You don’t necessarily need to be a champion of poetry in order to appreciate this new collection by Mike Barlow. To a certain extent there are a lot of false hang-ups linked to poetry. Some readers can feel beaten before they have reached the second page. Where Mike Barlow is concerned, however, and this collection in particular, there is no “beating around the bush.” He is good at describing what he sees with minimum fuss. In his latest collection from New Walk Editions, Barlow slows everything down into basic language and everyday emotions.
A former winner of The National Poetry Competition, Barlow's poems have staying power:
Ella who finally left home at sixteen with nothing
but a pocketful of change and the rag doll of her childhood.
May she find the latchkey in her purse one day
and courage enough to use it.
Poems that are about the most honest of moments:
With my scars,
tattoos and broken teeth
I’d have been a son my mother feared for.
For some, writing poetry is a form of therapy. Not so with Barlow. With these poems, it is as though we are all family members, gathered around a death bed, only this will be a New Orleans jazz funeral, with trumpets and dancing and multi-coloured parasols and handkerchiefs twirled in the air. Barlow’s gifts are on full display here, as he cuts the body loose:
So I slow down, tip-toe the long hall to the scullery.
And there’s Aunt Dora washing plums. I knock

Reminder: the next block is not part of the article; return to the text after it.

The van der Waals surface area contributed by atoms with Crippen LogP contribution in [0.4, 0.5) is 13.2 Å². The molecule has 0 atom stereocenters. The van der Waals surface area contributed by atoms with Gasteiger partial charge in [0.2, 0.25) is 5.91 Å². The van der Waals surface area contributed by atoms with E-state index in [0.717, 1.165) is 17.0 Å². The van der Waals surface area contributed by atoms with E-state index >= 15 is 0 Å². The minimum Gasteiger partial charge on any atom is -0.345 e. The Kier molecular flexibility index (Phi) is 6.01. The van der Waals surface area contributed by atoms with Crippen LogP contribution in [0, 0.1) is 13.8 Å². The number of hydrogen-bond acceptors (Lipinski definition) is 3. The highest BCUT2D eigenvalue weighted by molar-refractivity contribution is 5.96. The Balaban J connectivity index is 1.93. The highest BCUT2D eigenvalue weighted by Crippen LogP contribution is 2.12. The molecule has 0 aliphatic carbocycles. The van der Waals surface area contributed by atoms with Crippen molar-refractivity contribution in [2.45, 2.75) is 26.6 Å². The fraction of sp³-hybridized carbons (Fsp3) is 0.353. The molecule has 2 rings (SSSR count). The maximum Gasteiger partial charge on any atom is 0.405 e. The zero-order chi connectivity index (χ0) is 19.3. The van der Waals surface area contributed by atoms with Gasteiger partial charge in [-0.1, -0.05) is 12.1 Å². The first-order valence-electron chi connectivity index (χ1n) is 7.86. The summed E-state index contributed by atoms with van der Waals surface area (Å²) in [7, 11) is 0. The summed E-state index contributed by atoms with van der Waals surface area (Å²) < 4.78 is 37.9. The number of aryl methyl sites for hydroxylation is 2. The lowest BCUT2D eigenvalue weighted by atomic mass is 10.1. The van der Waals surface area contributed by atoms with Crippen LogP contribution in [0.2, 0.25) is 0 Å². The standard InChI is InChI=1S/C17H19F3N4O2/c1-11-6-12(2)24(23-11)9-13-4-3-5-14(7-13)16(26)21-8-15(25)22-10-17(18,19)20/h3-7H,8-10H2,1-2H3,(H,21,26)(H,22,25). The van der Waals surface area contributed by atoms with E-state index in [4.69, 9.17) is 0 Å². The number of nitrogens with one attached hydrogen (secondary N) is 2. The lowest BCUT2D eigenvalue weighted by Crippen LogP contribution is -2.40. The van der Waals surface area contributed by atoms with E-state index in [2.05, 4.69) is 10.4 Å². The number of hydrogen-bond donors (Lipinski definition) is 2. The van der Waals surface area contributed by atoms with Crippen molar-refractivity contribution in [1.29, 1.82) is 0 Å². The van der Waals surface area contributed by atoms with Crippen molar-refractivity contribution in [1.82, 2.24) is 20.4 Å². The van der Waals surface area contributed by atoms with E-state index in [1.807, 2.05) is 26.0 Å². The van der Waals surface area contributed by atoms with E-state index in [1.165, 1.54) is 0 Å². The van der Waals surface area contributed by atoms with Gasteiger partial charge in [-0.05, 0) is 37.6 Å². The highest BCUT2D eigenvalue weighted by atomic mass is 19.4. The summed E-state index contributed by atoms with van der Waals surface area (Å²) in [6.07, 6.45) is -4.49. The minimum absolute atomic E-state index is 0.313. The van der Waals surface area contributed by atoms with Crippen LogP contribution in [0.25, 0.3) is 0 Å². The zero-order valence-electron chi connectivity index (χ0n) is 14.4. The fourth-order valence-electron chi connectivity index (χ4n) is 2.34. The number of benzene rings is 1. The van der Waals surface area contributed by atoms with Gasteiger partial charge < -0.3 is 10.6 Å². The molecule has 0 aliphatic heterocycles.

on the old plank door and hold my breath.
She’d always ignore me when she knew
I was making things up but this time she turns,
hands me a bowl of glistening Victorias to stone.
Barlow does a good job of showing us what others are thinking:
Les, fitter who didn’t fit, chucked the factory job, his mates,
the lies and moved away where he could be
Lesley. Shaven legs, coiffed hair, skirt and blouse,
the bare truth of lipstick and mascara.
A shout for her, a shout for her.
All the poems here (even the ones that shouldn’t work, like "There’s that scene in One Flew Over The Cuckoo’s Nest where McMurphy first realises the deaf and dumb Chief Bromden can hear and speak") have a deceptive ease about them. They can be at times sombre, yet they still leave you itching to read them again.
It is true that all poems should make you think. And that is something which resurfaces again and again over the nineteen poems. On a deeper level, the pamphlet could be seen as a meditation on what life is like for the people left behind after the death of a loved one, squeezed between ordinary observations like in the poem "Encounter," which opens with a quote from a plaque on a bench in Drinishader, on the east coast of Harris, in the Outer Hebrides: "On this bench 22nd October 2008 Angus Forbes proposed to Athlone Findlay in the rain." What follows is a masterful poem about sweethearts, that was fuelled by a chance encounter while walking through a park.
But what is the trick to good poetry? Barlow himself tells us the trick in one poem: "The trick? The trick’s to keep it simple." And by sticking to that rule, he has fashioned a collection that will leave any aspirant poet wishing that they too might be able to achieve similar with mere words.
About the reviewer
Lee Wright was born in Nuneaton, Warwickshire in 1980 and has been writing both fiction and non-fiction since 2008. He is taking an MA in Creative Writing at the University of Leicester.